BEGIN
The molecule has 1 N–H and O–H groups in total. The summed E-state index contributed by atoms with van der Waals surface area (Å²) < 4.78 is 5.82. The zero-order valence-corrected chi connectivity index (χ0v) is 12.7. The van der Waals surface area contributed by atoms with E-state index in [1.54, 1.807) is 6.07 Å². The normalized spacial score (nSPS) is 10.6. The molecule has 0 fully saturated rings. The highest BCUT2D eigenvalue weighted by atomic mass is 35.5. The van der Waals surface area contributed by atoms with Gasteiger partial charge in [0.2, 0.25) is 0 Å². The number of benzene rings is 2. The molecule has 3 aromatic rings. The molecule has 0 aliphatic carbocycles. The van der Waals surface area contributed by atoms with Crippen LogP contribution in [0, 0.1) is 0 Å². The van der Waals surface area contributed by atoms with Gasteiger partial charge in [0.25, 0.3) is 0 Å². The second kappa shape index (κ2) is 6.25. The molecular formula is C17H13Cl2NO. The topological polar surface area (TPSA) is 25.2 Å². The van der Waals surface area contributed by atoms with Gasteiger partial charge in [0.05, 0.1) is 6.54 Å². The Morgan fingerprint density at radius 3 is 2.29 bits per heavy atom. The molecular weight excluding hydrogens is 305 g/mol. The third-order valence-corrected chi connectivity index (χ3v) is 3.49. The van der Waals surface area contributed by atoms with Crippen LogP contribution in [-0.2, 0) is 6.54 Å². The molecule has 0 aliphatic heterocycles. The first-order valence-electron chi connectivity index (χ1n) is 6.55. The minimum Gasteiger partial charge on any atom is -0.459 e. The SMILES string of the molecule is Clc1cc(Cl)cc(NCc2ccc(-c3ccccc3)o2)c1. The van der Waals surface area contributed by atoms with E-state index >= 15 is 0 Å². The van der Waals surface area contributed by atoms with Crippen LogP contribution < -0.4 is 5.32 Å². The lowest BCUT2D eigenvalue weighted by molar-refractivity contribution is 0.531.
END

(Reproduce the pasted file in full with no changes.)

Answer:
The molecule has 1 N–H and O–H groups in total. The summed E-state index contributed by atoms with van der Waals surface area (Å²) < 4.78 is 5.82. The zero-order valence-corrected chi connectivity index (χ0v) is 12.7. The van der Waals surface area contributed by atoms with E-state index in [1.54, 1.807) is 6.07 Å². The normalized spacial score (nSPS) is 10.6. The molecule has 0 fully saturated rings. The highest BCUT2D eigenvalue weighted by atomic mass is 35.5. The van der Waals surface area contributed by atoms with Gasteiger partial charge in [0.2, 0.25) is 0 Å². The number of benzene rings is 2. The molecule has 3 aromatic rings. The molecule has 0 aliphatic carbocycles. The van der Waals surface area contributed by atoms with Crippen LogP contribution in [0, 0.1) is 0 Å². The van der Waals surface area contributed by atoms with Gasteiger partial charge in [0.25, 0.3) is 0 Å². The second kappa shape index (κ2) is 6.25. The molecular formula is C17H13Cl2NO. The topological polar surface area (TPSA) is 25.2 Å². The van der Waals surface area contributed by atoms with Gasteiger partial charge in [0.05, 0.1) is 6.54 Å². The Morgan fingerprint density at radius 3 is 2.29 bits per heavy atom. The molecular weight excluding hydrogens is 305 g/mol. The third-order valence-corrected chi connectivity index (χ3v) is 3.49. The van der Waals surface area contributed by atoms with Crippen LogP contribution in [-0.2, 0) is 6.54 Å². The molecule has 0 aliphatic heterocycles. The first-order valence-electron chi connectivity index (χ1n) is 6.55. The minimum Gasteiger partial charge on any atom is -0.459 e. The SMILES string of the molecule is Clc1cc(Cl)cc(NCc2ccc(-c3ccccc3)o2)c1. The van der Waals surface area contributed by atoms with E-state index >= 15 is 0 Å². The van der Waals surface area contributed by atoms with Crippen LogP contribution < -0.4 is 5.32 Å². The lowest BCUT2D eigenvalue weighted by molar-refractivity contribution is 0.531.